A Jan. 27 library letter to the City Council and sent over the city manager’s signature, described 3M Company’s many lines of business—without once mentioning its military work. The library made 3M sound like bunnies and daisies, all about handy and harmless Scotch Tape and Post-Its.
But a search of USAspending.gov, self-described as a government website that is “required by the Federal Funding Accountability and Transparency Act (Transparency Act)” shows that for the year cited in the library letter, 2007, 3M had more than $34 million in government contracts, and the top five contracts, by dollar amount, were with defense-related agencies as follows:
Defense Logistics Agency, $8.9 million.
Defense Commissary Agency, 6.4 million.
Navy, 4.7 million.
Veterans Affairs Department, 3.3 million.
Army, 2.9 million.
3M Company’s Department of Defense contracts in 2007 included the following:
“Automatic Data Processing Equipment;” also “Automatic data processing equipment” for Department of Homeland Security.
“Missile Procurement, Army” (“Chemicals and chemical products”), $80,667, $64,800.
“Missile Procurement, Air Force” (“Guided missiles”).
“Weapons Procurement, Navy” (“Chemicals and chemical products”).
“Weapons Procurement, Navy” (“Fiber optics materials, components, and accessories”).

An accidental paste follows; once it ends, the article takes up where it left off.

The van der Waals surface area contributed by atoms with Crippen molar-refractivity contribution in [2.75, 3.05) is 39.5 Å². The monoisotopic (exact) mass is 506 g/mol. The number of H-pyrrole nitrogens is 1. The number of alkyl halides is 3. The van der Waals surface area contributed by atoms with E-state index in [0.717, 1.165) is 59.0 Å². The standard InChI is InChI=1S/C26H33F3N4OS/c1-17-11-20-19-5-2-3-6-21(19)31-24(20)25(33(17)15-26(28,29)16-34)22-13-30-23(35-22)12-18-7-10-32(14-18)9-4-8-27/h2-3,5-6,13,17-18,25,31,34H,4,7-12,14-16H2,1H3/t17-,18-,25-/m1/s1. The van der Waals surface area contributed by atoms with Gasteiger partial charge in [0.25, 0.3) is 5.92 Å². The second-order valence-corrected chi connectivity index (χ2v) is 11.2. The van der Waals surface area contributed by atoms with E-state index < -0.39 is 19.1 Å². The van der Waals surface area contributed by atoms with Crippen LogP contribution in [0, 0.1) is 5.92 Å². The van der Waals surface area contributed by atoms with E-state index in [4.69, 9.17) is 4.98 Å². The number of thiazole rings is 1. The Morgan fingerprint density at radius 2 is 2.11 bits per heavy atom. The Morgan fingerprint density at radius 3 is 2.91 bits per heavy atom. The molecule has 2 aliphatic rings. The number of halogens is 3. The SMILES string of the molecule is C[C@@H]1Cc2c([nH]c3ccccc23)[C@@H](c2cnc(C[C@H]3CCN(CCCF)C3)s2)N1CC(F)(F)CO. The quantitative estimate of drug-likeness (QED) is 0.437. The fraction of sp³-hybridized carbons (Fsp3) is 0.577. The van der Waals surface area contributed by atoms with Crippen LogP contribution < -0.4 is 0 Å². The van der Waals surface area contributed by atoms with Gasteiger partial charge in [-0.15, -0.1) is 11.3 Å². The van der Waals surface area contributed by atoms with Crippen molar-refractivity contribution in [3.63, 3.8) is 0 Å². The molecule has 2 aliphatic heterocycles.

“Weapons Procurement, Navy” (“Electrical and electronic equipment components”).
“Weapons Procurement, Navy” (“Nonmetallic fabricated materials”).
“Procurement of Ammunition” for Army, Navy and Marine Corps, (“Aircraft components and accessories,” “Automatic data processing equipment”), five contracts.
“Procurement of Weapons and Tracked Combat Vehicles, Army.”
“Military Construction,” Air Force, Navy and Marine Corps, Army National Guard; at least six contracts.
And is this company all bunnies and daisies in other ways? No.
There is something else that ought to give the library, and the City Council pause: 3M does not provide equal partner benefits for the partners of its employees. This is another City of Berkeley standard requirement for its contractors.
Here is what 3M Company wrote to the library in an e-mail sent Nov. 20, 2008, which we recently obtained through a public records request:
“This is the information I [the contact person at 3M] received:
“3M provides same-sex domestic partner benefits, but it does not offer exactly the same benefits to same sex domestic partners of employees that it offers to spouses of its employees.
“Examples of this is we do provide same for medical and dental and new employee retirement. However we have a defined pension plan that employees that [sic] may be on that does not offer this, Also some of our retiree health benefits and family leave.
“If you need a more defined answer I can get that for you by Monday.”
Surprisingly, the library’s response to this memo, which was sent the same day, did not ask for any more details. It said:
“Thanks very much for the below. I think I don’t need more detail; however, if I’m asked for more I’ll get back to you.”
Berkeley has an Equal Benefits Ordinance, but it can be waived if the contractor is a sole source provider.
So, 3M Company will be coming to maintain the library’s checkout system in a split decision. We can expect this issue to come back all over again some time before the maintenance contracts reach the end of their maximum two-year duration. Stay tuned.
Peter Warfield is executive director of Library Users Association.